“Wouldn’t you miss him? Romantically?”
A flush crept into her cheeks. “I’d be glad to be relieved of that particular marital duty. I give in every few months just to get him off my case.”
I mirrored her in taking a bite of food to have time to decide on a response. Empathy for a circumstance as unusual as mine would be difficult. To most of the population, my day-to-day stressors and desires and sorrows were unique and unrelatable. I knew that. And if Diane no longer had an interest in sex, I doubted she could view me as anything other than an adulteress, though she would never make such an accusation out loud. She simply wouldn’t be able to comprehend that life isn’t so black and white.
“Well, like I said, I’m progressing. I feel positive about the direction my life is heading. The direction my life with Mitchell is heading, even if his condition hasn’t changed.”
“That’s so good to hear, Marcy. I want you to be happy.” She tilted her head to one side and pulled the corners of her mouth down in a sympathetic frown. Then she straightened herself. “Now, tell me, are you going to see your grandchildren over the summer?”
I continued to meet with men whenever the mood struck, always someone new. Messages from previous companions piled up in my inbox but I don’t know what they said; I deleted them all. I didn’t want to form any kind of attachment with these men aside from an instantaneous physical one. For a while, I still looked at my reflection in the bathroom mirror when I got home, seeking acknowledgement that what I was doing was acceptable, that it wasn’t the same as infidelity. My reflection never told me anything.
Only Mitchell could tell me what I needed to know. I crawled into his bed and lay pressed against him while we watched movies or listened to audio books. I massaged him regularly and no longer felt uneasy with his lack of muscle and the harsh bone beneath my hands. I tended to his biological care and felt a strange, new intimacy in the act. And the more comfortable I grew with giving Mitchell affection, the more comfortable I grew receiving it myself.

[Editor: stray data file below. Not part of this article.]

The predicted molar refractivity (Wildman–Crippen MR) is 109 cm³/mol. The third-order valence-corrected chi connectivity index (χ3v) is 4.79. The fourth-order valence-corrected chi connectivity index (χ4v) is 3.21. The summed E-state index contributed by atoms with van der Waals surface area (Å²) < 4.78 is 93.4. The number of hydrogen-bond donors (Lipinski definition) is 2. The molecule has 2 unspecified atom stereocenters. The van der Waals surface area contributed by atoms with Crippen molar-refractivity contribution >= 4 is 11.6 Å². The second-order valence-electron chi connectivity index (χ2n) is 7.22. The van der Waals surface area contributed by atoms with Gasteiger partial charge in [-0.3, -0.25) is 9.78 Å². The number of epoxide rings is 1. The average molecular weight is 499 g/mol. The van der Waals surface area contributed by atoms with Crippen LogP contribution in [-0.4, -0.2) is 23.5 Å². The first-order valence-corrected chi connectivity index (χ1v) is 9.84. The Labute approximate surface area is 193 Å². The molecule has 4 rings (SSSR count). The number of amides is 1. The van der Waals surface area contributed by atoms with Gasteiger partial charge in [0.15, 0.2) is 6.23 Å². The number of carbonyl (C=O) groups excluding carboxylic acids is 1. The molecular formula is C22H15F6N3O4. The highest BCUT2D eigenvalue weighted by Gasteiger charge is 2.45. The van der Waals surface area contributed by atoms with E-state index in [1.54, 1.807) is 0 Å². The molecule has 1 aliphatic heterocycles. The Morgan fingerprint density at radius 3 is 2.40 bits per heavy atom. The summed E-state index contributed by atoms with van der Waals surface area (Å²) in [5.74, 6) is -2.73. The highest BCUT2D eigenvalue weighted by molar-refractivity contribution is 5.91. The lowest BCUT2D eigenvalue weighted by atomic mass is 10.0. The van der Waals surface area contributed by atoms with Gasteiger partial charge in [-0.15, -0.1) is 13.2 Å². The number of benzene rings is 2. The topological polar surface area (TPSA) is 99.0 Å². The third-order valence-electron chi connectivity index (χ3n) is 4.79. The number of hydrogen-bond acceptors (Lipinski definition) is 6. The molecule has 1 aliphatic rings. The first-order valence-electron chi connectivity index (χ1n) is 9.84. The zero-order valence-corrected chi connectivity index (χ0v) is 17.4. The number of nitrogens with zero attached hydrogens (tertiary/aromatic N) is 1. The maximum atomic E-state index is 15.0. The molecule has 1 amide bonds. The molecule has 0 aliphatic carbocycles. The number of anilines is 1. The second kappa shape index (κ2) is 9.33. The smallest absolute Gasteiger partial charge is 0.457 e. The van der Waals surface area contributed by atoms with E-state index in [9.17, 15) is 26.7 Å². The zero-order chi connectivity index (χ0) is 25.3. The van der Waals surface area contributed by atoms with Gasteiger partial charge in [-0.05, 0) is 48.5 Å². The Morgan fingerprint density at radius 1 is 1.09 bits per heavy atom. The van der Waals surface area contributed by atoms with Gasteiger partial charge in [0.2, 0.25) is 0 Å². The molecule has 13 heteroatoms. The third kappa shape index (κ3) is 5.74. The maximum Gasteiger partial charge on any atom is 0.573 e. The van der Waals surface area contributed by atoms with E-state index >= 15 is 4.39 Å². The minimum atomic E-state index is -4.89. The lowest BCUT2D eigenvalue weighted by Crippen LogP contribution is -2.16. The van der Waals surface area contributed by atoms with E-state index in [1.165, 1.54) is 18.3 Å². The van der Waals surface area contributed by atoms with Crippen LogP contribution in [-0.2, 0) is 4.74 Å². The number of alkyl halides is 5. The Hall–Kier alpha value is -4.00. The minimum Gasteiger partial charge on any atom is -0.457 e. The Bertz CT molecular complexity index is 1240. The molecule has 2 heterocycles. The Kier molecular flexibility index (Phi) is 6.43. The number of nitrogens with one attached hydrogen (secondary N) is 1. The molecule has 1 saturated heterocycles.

Eventually, I ceased the post-coital looking-glass sessions. I had no guilt anymore to talk myself through. What I did on occasional evenings did not reflect on my devotion. It was a source of power fueling my continued love of the man I had chosen as my lifelong companion.
One night during my habitual hasty departure, this time from a man with thick, curly hair and a slight hunch, he said, barely audibly, “I have to confess something.”
A sense of anxiety I thought I had rid myself of floated up from my stomach. I turned around and looked at him critically. “Yes?”
“I’m married. My wife, she’s in a home, a nursing facility. She has advanced Alzheimer’s and doesn’t know who I am anymore.” He put his head in his hands and started to cry.
“We’ve been married thirty-nine years. Thirty-nine years.”
I went over to the bed and sat down next to him. I put a hand on his shoulder and pressed gently, encouraging him to look up at me. When he did, our eyes locked. “What we did doesn’t mean you love her any less.”
“She doesn’t even know I love her. She doesn’t know anything. I visit her every day. She’s here but she’s gone, and I miss her so badly.”
“Is this the first time you slept with someone else?”
“Yes, and—” his voice choked.
I waited silently.
“And I liked it.”
“Good, you deserve to.” Then I squeezed his knee, stood up, and left.
Jennifer A Swallow is known more for writing test preparation questions and technical manuals than fiction, but that doesn’t stop her from filling notebook after notebook with creative ideas. Originally from Buffalo, NY, she now resides in Colorado where she runs up very steep mountains at very high altitudes to clear her brain and get ready to write.